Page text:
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due to his close working relationship with General Rosson, Davis had
the promise of Army helicopter support if needed.

This
was a fine thing about my command out there, Rosson...guaranteed me
that when we'd go into these tactical operations, I never needed to
look back over my shoulder a single time and wonder if I was going to
be supported. I knew that they were going to give me the helicopters
I would need."5*

More important, however, was the creation of Provisional Marine Aircraft
Group 39 at Quang Tri in April and the assignment later, initially on
a temporary basis, of Assistant Wing Commander, Brigadier General Homer
S. Hill, to the 3d Division headquarters. Acting as the Marine air commander
for northern I Corps, General Hill, as Davis noted, "had enough authority
delegated to him from the wing, where he could execute things, he could
order air units to do things." Highly flexible mobile operations and
the lives of individual Marines taking part in such operations would
be totally dependent upon air. Without a responsive air commander on
the scene, these operations, Davis continued, would be "a shambles"
and Marines would suffer.6 With helicopter transport assured, division
Marines would begin to move from relatively static positions south of
the Demilitarized Zone, into the mountainous regions of Quang Tri Province
in search of the enemy, his infiltration routes, and his supplies.**

In addition to moving the division toward a more mobile posture, General
Davis reinstituted unit integrity. As a result of the promulgation of
the M series table of organization, Marine battalions were delegated
the capability of self-administration. The regiment was to be "responsive
to an administrative concept in which fiscal, personnel, supply and
maintenance functions and transactions usually proceed directly from
subordinate elements to the division."7 The regiment, therefore, was
essentially a tactical headquarters.

Prior to the reinstitution of unit integrity, there was a constant
rotation of battalions among regiments. The 4th Marines in early June,
for example, controlled a battalion of the 1st Marines, two battalions
of the 9th Marines, and only one of its organic battalions. Under such
circumstances, one of Davis' regimental commanders termed regiments
"warlords" and the battalions "roving bands of mercenaries. The regiments
had little interest in the logistics, personnel, supply, and maintenance
fields of the battalions."8 Battalions, on the other hand,
"felt . . . they were commanded by strangers. Every unit has kind of
a personality of its own, often reflecting the personality of the commander,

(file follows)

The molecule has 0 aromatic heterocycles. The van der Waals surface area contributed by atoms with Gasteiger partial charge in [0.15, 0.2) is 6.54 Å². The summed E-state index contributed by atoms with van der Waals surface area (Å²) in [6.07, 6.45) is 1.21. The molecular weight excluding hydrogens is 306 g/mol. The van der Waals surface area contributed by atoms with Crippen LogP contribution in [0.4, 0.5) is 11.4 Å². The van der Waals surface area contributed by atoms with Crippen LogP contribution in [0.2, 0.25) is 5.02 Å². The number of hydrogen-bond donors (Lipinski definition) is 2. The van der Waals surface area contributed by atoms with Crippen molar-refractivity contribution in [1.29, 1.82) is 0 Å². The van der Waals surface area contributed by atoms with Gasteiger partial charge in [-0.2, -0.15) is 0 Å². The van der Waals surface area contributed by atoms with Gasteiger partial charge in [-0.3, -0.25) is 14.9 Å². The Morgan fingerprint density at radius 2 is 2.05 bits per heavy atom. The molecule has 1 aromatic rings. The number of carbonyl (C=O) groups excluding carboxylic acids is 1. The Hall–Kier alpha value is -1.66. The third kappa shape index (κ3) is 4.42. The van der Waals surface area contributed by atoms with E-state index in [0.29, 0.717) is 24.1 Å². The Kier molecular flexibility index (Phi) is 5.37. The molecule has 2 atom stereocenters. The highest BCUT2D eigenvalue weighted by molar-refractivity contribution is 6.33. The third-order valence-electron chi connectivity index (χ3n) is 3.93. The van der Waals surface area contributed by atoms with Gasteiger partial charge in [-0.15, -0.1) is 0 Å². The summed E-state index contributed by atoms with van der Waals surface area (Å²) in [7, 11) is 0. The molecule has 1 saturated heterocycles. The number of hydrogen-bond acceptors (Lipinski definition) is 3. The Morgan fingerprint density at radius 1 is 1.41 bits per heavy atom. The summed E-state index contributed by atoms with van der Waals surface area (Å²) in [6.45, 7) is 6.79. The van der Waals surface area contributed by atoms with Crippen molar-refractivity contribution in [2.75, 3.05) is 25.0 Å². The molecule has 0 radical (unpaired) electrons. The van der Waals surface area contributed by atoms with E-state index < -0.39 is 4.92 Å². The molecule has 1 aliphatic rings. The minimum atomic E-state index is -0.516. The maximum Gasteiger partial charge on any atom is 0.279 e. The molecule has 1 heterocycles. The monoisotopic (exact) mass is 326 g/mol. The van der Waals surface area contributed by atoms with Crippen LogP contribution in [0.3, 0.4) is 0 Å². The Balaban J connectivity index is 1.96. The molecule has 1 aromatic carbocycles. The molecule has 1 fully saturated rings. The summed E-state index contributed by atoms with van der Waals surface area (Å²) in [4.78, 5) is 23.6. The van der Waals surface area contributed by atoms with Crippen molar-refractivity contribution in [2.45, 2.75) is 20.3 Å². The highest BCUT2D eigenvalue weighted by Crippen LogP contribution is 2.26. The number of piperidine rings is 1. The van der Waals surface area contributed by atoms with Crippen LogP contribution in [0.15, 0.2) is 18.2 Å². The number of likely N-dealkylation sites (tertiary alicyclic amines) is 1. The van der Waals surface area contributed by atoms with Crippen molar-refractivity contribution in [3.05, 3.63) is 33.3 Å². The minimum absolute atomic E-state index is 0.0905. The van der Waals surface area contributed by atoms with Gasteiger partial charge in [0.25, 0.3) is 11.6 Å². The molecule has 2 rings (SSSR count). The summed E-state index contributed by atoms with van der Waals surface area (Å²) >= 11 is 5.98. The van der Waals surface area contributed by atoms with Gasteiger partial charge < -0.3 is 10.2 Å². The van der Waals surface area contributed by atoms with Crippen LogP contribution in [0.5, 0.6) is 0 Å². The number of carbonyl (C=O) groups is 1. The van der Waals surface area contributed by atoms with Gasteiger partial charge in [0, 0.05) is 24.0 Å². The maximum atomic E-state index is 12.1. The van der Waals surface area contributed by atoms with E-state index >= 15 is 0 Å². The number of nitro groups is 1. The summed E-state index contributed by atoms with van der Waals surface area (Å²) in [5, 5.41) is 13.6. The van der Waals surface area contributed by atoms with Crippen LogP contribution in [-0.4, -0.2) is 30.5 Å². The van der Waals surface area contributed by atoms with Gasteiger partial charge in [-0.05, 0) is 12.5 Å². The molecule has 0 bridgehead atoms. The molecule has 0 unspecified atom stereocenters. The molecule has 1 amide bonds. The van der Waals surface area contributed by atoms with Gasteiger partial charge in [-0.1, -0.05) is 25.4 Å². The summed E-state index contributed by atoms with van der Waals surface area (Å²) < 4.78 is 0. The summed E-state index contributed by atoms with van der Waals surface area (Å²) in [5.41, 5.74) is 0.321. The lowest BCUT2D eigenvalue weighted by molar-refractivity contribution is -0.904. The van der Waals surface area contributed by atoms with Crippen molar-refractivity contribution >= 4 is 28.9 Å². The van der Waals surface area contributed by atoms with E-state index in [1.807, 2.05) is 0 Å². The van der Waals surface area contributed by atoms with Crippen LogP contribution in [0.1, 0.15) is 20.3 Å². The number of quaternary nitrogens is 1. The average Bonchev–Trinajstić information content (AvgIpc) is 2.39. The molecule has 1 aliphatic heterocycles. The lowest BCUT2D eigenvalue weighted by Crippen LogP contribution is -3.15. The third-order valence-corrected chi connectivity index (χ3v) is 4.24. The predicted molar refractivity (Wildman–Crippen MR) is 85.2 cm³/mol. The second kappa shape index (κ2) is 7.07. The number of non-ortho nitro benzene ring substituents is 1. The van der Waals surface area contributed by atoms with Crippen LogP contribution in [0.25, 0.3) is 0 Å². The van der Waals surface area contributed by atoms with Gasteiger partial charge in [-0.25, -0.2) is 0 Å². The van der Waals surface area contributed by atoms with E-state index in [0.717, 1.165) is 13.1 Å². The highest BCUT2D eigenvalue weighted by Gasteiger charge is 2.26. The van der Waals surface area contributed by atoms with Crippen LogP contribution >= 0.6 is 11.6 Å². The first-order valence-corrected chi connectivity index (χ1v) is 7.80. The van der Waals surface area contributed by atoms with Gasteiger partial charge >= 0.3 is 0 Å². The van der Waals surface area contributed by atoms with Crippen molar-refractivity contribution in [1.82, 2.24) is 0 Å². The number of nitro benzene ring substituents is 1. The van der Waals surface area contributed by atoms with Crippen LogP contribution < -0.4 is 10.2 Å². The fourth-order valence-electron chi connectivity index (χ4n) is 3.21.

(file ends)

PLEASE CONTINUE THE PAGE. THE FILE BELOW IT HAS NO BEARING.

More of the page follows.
so you never got to know who did what best, or who would you give this
mission to."9 Davis gradually changed that; each regiment,
under normal operating circumstances, would now control its organic
battalions. With the change came unit cohesion, cooperation, esprit
de corps, and "a greater awareness on the part of the staff officers
in the regiment and their counterparts in the battalions, about one
another's capabilities and personalities."10*** Davis later commented
that this was "the key to our success."11

The most lucrative targets for the division's first mobile operation
were the large enemy formations which remained to the south and west
of Khe Sanh. These included remnants of the defeated 304th NVA Division
and at least two regiments of the recently infiltrated 308th NVA
Division.
Elements of the two enemy divisions were concentrating
their main efforts at interdicting the segment of Route 9 between Ca
Lu and Khe Sanh and in constructing a new supply route from


* Colonel Vaughn R. Stuart, who assumed command of the 3d Marines
in July, commented, however, that there were very few Army helicopters
available to the 3d Marine Division except for command and control and
the Army Sikorsky CH-54 Flying Crane. He recalled a situation when he
was sent only two CH-46 helicopters and that "it took all day and all
that night to get the infantry and artillery into position and ready
to fire missions at first light the next morning." He wondered where
the helicopter support from the Army and Provisional Corps was on that
occasion. Col Vaughn R. Stuart, Comments on draft, dtd 20Dec94 (Vietnam
Comment File), hereafter Stuart Comments.

** See Chapter 25 for further discussion of the relationship between
the 3d Marine Division and the Wing over the employment of helicopters.

*** Colonel Stuart, who assumed command of the 3d Marines on 15 July
68, took exception to the above statements. He wrote that the regiment
"had absolute tactical authority over those organizations under its
Operational] Con[trol}, and the regimental commander with any leadership
ability at all knew the full status of the subordinate units. If there
were any deficiencies in supply, maintenance, or personnel, he had all
of the authority necessary to get those deficiencies corrected." He
also took exception to terms such as "warlord" and "roving bands of
mercenaries." According to Stuart, the battalions "had missions directed
by the regiments in response to missions given by the division." As
regimental commander, he could not worry about such niceties concerning
the personality or ability of a particular battalion commander to carry
out a particular mission. During this period, his selection usually
depended upon whatever "battalion was the least occupied." Stuart Comments.
On the other hand. Colonel Billy R. Duncan, who commanded the 2d Battalion,
1st Marines from January to August 1968, wrote that the relationships
of the attached battalions to the regiments was ". . . difficult at
best." He stated that the regiments had little interest in the logistics
and support elements of the battalions. Col Billy R. Duncan, Comments
on draft, dtd 15Dec94 (Vietnam Comment File).









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